Harlem Is Hijaz Is Havana Is Harar, Or: The Whole Point of the Black Arts Movement Is That They Were Moving by Momtaza Mehri

BOMB 148 Summer 2019
Bomb 148 Cover No Barcode Small

“We will scream and cry, murder, run through the  streets in agony, if it means some soul will be moved, moved to actual life understanding of what the world is, and what it ought to be.”

— Amiri Baraka

 “I made a decent amount last year, too, and nothing really changed. Except I live farther. Everybody’s still sad. Everybody’s still dying.”

— Vince Staples


Poets really think they’re doing the most with the least. At the reading, I yearn to be unraveled. I work against the granularity of modern life. Try to exist in the room with & for other people without thinking, at least not too much, about what lies outside it. A reading is an out-of-body experience for everyone involved. A theater of echolocative sociality. Maybe the reading won’t change anything, as long as we are, in however fractional a way possible, changed by it. Poetry is the dream or the collective delusion of this possibility. No one is here on a rainy Thursday night for the sake of clarity. The world has enough of that. Murderous amounts to last us several epochs & then some. Besides, poetry is only ever a means to an end. Some of us would like it to be an end by all means, but we don’t all get what we want, or know what we want when we get it. Poetry is the confessional slide of cold tomato soup down the throat. An unintentional intentionality gushing from the spring of language, collecting its limitations in a pool of palms. The poet is a scalpel, mediating a room full of contradictions with practiced finesse. The poet performs public relations for the poem. Both do the work of disavowal. At its best/worst, the reading is an act of glorified self-flagellation. It lends grace to the auction block. The poet participates in, or tries to sabotage—which is another form of participation—the seamlessly transactional reality of the reading. The poet disappears within the folds of the poetry market, the capital-L Literature industry as configured and accommodated by finance capital. The poet revises their own self-mythology at least twenty times before breakfast. We are our own hype men. We are meticulously invested in the metanarratives of our marrows. It’s a hard life but somebody’s gotta live it (& it always has to be us). The poet attempts to grapple with these contradictions but subconsciously ends up quoting mostly men. The poet externalizes what they have internalized.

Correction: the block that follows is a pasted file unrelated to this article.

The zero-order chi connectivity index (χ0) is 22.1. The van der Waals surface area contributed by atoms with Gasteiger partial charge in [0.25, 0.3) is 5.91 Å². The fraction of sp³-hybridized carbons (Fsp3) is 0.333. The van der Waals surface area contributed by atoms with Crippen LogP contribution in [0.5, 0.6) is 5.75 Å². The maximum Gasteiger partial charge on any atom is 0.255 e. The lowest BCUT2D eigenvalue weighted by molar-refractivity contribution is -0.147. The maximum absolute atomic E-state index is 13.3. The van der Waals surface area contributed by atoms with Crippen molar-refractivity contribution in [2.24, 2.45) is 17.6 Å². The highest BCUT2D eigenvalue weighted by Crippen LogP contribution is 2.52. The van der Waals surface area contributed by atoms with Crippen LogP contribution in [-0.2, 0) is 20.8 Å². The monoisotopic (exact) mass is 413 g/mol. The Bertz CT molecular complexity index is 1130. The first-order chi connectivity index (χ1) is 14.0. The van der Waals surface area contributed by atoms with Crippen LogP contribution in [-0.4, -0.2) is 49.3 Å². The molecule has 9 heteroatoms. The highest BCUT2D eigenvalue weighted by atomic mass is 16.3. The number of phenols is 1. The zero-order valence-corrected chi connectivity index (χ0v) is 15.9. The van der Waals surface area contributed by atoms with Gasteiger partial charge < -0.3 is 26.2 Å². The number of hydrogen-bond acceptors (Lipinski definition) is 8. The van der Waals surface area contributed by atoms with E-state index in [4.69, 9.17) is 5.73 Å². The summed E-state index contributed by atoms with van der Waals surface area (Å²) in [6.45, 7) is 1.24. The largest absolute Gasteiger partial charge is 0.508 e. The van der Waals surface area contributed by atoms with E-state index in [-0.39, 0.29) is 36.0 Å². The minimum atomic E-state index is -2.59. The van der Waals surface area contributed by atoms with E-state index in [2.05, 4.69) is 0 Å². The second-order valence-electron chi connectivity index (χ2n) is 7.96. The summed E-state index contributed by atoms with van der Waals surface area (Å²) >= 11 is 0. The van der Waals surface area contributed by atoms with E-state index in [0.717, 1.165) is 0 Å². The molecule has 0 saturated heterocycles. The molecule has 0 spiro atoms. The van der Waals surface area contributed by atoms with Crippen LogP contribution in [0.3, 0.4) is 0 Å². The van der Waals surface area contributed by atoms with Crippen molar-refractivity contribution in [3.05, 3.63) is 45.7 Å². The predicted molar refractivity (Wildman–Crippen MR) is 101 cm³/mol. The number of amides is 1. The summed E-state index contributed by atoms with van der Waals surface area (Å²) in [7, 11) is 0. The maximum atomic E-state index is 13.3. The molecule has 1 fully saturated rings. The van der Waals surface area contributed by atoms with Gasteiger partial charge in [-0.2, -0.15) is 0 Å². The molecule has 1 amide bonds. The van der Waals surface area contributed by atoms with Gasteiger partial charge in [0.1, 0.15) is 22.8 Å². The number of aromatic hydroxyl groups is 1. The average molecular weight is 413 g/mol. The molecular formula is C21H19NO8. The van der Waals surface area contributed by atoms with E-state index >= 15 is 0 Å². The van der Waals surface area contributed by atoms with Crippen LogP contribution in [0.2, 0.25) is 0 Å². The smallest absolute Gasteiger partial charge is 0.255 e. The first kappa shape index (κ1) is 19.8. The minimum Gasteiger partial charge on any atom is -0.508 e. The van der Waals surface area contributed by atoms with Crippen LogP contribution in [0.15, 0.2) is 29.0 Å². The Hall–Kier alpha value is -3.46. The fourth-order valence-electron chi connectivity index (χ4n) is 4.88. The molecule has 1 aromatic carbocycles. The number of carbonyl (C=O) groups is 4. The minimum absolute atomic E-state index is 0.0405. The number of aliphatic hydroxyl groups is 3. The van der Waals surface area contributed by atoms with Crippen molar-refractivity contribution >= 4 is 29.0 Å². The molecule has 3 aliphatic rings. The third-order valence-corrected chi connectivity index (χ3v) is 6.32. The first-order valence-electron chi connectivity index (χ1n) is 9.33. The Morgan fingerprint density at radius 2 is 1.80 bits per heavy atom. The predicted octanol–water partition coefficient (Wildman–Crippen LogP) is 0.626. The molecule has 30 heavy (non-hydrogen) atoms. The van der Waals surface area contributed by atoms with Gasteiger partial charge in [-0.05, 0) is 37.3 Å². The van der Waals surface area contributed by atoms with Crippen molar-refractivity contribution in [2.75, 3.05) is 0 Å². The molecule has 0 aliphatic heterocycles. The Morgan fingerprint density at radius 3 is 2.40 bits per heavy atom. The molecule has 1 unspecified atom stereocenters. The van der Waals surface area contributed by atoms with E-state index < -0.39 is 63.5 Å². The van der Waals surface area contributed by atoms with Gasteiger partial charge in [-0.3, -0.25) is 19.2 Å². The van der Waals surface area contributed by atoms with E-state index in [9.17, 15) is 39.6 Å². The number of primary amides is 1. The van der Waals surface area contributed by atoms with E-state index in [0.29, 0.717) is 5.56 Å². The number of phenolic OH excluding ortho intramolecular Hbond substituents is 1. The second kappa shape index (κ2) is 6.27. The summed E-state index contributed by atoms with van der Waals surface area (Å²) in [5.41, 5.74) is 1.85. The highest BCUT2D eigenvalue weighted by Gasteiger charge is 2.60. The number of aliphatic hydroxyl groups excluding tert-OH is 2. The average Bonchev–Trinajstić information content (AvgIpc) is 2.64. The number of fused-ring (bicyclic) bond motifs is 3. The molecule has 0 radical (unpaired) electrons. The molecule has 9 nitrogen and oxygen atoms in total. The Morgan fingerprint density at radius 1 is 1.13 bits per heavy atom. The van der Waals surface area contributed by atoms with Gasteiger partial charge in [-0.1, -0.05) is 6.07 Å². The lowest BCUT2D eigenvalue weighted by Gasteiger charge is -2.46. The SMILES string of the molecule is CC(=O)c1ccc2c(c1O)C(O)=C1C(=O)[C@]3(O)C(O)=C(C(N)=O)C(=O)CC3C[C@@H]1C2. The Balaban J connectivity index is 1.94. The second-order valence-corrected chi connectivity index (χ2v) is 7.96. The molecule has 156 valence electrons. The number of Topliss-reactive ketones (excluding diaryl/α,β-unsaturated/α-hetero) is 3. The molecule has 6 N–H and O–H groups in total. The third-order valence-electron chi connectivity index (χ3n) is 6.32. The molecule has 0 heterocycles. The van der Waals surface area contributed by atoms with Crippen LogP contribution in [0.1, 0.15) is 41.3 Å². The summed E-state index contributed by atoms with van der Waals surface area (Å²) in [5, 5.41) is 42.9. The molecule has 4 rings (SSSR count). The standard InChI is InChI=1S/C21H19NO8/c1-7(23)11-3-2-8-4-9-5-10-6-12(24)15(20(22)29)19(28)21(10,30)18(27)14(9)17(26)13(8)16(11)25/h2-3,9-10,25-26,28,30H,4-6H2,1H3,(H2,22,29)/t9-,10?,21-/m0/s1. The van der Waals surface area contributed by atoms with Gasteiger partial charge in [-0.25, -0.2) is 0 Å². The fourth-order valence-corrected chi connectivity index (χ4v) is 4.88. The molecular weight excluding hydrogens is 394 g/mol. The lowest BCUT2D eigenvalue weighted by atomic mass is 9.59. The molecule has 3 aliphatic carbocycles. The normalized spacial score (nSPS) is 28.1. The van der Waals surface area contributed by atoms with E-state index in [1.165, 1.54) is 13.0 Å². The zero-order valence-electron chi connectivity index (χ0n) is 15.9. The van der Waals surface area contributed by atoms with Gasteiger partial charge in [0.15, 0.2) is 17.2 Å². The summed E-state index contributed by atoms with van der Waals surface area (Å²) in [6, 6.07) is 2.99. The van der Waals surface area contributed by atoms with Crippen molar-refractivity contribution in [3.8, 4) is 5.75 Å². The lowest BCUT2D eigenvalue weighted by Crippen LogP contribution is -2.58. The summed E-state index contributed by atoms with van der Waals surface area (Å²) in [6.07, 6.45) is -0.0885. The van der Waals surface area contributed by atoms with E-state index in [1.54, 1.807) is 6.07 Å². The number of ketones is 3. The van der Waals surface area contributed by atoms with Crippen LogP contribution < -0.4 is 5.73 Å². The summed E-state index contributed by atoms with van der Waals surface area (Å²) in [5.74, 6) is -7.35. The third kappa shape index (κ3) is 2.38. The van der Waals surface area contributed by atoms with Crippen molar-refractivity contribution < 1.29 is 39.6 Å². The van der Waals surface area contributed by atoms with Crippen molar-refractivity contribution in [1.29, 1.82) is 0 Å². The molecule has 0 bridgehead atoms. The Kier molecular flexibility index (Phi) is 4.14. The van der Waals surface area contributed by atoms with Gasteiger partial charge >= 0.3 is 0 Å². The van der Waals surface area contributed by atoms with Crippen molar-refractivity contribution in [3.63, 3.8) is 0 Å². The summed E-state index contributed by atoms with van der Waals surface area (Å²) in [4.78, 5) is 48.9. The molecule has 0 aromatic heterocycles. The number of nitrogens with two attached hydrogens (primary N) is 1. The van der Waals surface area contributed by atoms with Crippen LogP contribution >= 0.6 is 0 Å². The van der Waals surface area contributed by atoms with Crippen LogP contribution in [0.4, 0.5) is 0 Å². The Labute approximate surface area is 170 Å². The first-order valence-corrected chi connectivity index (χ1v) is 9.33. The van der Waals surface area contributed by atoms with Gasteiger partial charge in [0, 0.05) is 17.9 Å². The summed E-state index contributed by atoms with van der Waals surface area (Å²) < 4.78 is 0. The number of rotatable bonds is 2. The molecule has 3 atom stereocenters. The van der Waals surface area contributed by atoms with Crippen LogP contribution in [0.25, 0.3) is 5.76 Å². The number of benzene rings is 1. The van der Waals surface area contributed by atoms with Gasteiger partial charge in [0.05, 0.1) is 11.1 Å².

Everyone deserves a grace period. Even the graceless. Maybe, like all other assumed solidarities shared between the living, redemption is something you have to wean yourself off. Micro-dose your penchant for melodrama. Maybe a currency of wedding songs & cassette tapes doesn’t prepare you for a poetry market on a dying planet. I don’t want a seat at the table; I want a deck-chair from which to watch the table’s long-overdue burning. Maybe my problems with poetry are not my problems, to paraphrase the official bard of disavowal, Azealia Banks. They’re everyone else’s problems. It’s not you, I promise, it’s the wage relation. Will your book free us? To quote Marvin X quoting Sonia Sanchez. Apparently not since the stores are full of Black books & we still ain’t free. You’re not really supposed to answer your own question. The poet will not lead anyone that’s worth following. Maybe I’m just debilitated by the anemic paucity of our gestures. Maybe expecting the poem to do the work of freedom is self-preservation disguised as consciousness-raising. Maybe we demand too much of each other & too little of ourselves. There are battles I have no interest in fighting. I would love to say I figured this out the hard way, but I have an ineffable talent for giving up (which is another way of saying I belong to a people who can peep a rigged game when they see one, so why play a losing hand? Why play at all?).